Upper Mustang Trek is one of the restricted area treks in Nepal. It takes you to the Trans-Himalayan Region of Nepal bordering with the Tibetan Autonomous Region of China.
Upper Mustang Region was opened for international trekkers only in 1992 AD. However, it is highly regulated by the Nepal Government to conserve its nature, culture and security sensitivity.
Even though an off-the-beaten-path trek, the flow of national and international tourists has significantly increased. Now, you can find Upper Mustang Jeep Tour and Upper Mustang Helicopter Tour as well.
Mustang Region is broadly divided into Upper and Lower Mustang geographically. Upper Mustang is inhabited by the Mustangese people while lower section is dwelt by Thakali people.
The Mustangese people follow the Tibetan Buddhist culture, tradition, and lifestyle. They are close to the Tibetan Autonomous Region both culturally and geographically. Thus, their socio-cultural aspects are highly influenced by the Tibetans.
This region lies in the rain shadow area of the Annapurna Massif (8,091m) and the Dhaulagiri Massif (8,167m). It rains very less in the monsoon season as the 8,000ers block the easterlies that come from the Bay of Bengal.
Nevertheless, the westerly’s that come from the Mediterranean Sea enter into Nepal from the west in the winter season. As the rainclouds travel from the west to the east, the Mustang Region including the Dolpo Region receives light rains.
When the major local destinations such as Everest Region, Kanchenjunga-Makalu Region and Manaslu Region are disturbed by the monsoon rains, Upper Mustang Region remains free from such disturbance. Thus, the best time for Upper Mustang Trek is the summer monsoon.
Due to the less amount of rains, Upper Mustang landscapes are arid that supports selected crops especially, potatoes, wheat, barley, etc. Though the land grows less crops, the Mustangese people live on tourism industry. There are teahouses that provide basic services of food and accommodation for the national and international tourists.
Trekking to the Upper Mustang Region has a lot of rewards more than arid landscapes and the Himalayan culture, tradition and lifestyle. Besides Mt. Annapurna and Mt. Dhaulagiri, you will see several snowcapped mountains. Tukuche Peak, Nilgiri Peak, Tilicho Peak, Thorung Peak, Saribung, Mustang Himal and Manshail Himal are some of them.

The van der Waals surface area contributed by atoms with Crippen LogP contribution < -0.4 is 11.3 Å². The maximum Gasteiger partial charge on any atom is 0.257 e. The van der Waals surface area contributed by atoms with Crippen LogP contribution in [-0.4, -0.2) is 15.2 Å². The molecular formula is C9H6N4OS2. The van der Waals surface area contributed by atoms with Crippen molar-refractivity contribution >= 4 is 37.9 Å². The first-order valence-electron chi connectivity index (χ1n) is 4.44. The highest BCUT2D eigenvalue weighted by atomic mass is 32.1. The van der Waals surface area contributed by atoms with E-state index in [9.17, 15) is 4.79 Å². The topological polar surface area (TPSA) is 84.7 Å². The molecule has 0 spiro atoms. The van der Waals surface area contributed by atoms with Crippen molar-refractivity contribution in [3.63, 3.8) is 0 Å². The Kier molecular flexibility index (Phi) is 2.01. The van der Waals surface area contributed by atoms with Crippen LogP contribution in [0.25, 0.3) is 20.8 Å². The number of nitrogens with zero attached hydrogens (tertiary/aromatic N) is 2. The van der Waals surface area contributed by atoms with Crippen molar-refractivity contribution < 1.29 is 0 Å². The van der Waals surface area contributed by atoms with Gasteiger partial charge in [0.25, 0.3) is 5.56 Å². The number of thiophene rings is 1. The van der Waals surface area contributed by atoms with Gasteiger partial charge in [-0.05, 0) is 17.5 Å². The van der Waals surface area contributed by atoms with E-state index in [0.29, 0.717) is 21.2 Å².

If you want different experience from just trekking in the Himalayas, you can do Upper Mustang Trek during Tiji Festival.
Combining Upper Mustang Trek with Tiji Festival gives you a different experience than doing it alone. To observe and become a part of Upper Mustang Tiji Festival, you should book a package of trekking in Nepal in May.
What is Upper Mustang Tiji Festival?
Upper Mustang Tiji Festival is one of the most colorful festivals celebrated in the Trans-Himalayan Region of Nepal. This three-day festival is an opportunity to witness the Tibetan Buddhist culture and tradition in the Nepalese territory.
Upper Mustang Tiji Festival has been celebrated since the 17th Century in the premises of Lo Manthang. This colorful festival of the Mustangese people is celebrated for three consequent days in the month of May. Also known as the Chasing of Demons, Tiji Festival marks the victory of good over evil.
The word “Tiji” also called Tenchi is the short form of “Tenpa Chirim” meaning “prayer for world peace.” Celebration of Tiji Festival reflects the myth behind Dorje Jono (also called Dorje Phurba, Vajrakila or Vajrakumar).
Dorje Jono is a deity in Vajrayana Buddhism that has been practiced in Nepal and India since its beginning. However, the Nepali monks Padmasambhava, Vimalamitra and Shilamanju introduced it in Tibet in the 8th Century CE.